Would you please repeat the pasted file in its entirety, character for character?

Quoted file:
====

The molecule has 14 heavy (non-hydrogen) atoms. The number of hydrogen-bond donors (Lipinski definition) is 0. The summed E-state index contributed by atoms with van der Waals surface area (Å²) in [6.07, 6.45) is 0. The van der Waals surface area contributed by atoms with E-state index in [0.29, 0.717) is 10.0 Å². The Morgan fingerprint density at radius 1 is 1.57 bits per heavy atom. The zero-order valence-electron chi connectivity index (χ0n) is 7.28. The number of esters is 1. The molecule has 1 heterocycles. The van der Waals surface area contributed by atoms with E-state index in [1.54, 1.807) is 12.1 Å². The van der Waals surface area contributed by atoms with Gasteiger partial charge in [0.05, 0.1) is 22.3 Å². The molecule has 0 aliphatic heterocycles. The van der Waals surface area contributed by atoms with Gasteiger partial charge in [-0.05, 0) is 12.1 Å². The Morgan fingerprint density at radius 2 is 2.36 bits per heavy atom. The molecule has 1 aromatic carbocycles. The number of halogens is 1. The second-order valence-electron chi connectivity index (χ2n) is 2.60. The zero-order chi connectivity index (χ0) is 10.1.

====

The molecule has 14 heavy (non-hydrogen) atoms. The number of hydrogen-bond donors (Lipinski definition) is 0. The summed E-state index contributed by atoms with van der Waals surface area (Å²) in [6.07, 6.45) is 0. The van der Waals surface area contributed by atoms with E-state index in [0.29, 0.717) is 10.0 Å². The Morgan fingerprint density at radius 1 is 1.57 bits per heavy atom. The zero-order valence-electron chi connectivity index (χ0n) is 7.28. The number of esters is 1. The molecule has 1 heterocycles. The van der Waals surface area contributed by atoms with E-state index in [1.54, 1.807) is 12.1 Å². The van der Waals surface area contributed by atoms with Gasteiger partial charge in [0.05, 0.1) is 22.3 Å². The molecule has 0 aliphatic heterocycles. The van der Waals surface area contributed by atoms with Gasteiger partial charge in [-0.05, 0) is 12.1 Å². The Morgan fingerprint density at radius 2 is 2.36 bits per heavy atom. The molecule has 1 aromatic carbocycles. The number of halogens is 1. The second-order valence-electron chi connectivity index (χ2n) is 2.60. The zero-order chi connectivity index (χ0) is 10.1.